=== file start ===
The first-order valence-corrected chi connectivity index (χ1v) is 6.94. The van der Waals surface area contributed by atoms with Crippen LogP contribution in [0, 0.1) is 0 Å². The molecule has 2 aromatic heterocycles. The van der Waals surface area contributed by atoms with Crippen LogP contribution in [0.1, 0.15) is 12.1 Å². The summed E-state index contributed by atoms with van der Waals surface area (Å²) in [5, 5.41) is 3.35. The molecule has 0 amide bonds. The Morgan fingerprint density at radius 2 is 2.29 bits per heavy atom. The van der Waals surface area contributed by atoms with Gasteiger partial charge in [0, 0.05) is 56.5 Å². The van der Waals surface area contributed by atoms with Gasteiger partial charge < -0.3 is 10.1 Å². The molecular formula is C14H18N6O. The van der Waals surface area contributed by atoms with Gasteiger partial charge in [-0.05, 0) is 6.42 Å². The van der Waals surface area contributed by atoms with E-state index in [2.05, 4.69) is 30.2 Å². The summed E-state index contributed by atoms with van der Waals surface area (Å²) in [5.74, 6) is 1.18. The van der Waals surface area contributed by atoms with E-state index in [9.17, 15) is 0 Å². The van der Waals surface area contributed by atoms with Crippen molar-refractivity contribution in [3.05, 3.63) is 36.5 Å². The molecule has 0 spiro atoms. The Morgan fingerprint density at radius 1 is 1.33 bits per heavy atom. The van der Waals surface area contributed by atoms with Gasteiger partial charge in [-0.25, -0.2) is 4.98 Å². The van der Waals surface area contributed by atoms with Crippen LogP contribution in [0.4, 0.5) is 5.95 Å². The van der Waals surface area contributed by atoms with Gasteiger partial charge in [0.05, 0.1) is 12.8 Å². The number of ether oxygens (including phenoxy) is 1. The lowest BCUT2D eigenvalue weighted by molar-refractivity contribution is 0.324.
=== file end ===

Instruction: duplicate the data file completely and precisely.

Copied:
The first-order valence-corrected chi connectivity index (χ1v) is 6.94. The van der Waals surface area contributed by atoms with Crippen LogP contribution in [0, 0.1) is 0 Å². The molecule has 2 aromatic heterocycles. The van der Waals surface area contributed by atoms with Crippen LogP contribution in [0.1, 0.15) is 12.1 Å². The summed E-state index contributed by atoms with van der Waals surface area (Å²) in [5, 5.41) is 3.35. The molecule has 0 amide bonds. The Morgan fingerprint density at radius 2 is 2.29 bits per heavy atom. The van der Waals surface area contributed by atoms with Gasteiger partial charge in [0, 0.05) is 56.5 Å². The van der Waals surface area contributed by atoms with Gasteiger partial charge < -0.3 is 10.1 Å². The molecular formula is C14H18N6O. The van der Waals surface area contributed by atoms with Gasteiger partial charge in [-0.05, 0) is 6.42 Å². The van der Waals surface area contributed by atoms with E-state index in [2.05, 4.69) is 30.2 Å². The summed E-state index contributed by atoms with van der Waals surface area (Å²) in [5.74, 6) is 1.18. The van der Waals surface area contributed by atoms with E-state index in [9.17, 15) is 0 Å². The van der Waals surface area contributed by atoms with Crippen molar-refractivity contribution in [3.05, 3.63) is 36.5 Å². The molecule has 0 spiro atoms. The Morgan fingerprint density at radius 1 is 1.33 bits per heavy atom. The van der Waals surface area contributed by atoms with Gasteiger partial charge in [-0.25, -0.2) is 4.98 Å². The van der Waals surface area contributed by atoms with Crippen LogP contribution in [0.4, 0.5) is 5.95 Å². The van der Waals surface area contributed by atoms with Gasteiger partial charge in [0.05, 0.1) is 12.8 Å². The number of ether oxygens (including phenoxy) is 1. The lowest BCUT2D eigenvalue weighted by molar-refractivity contribution is 0.324.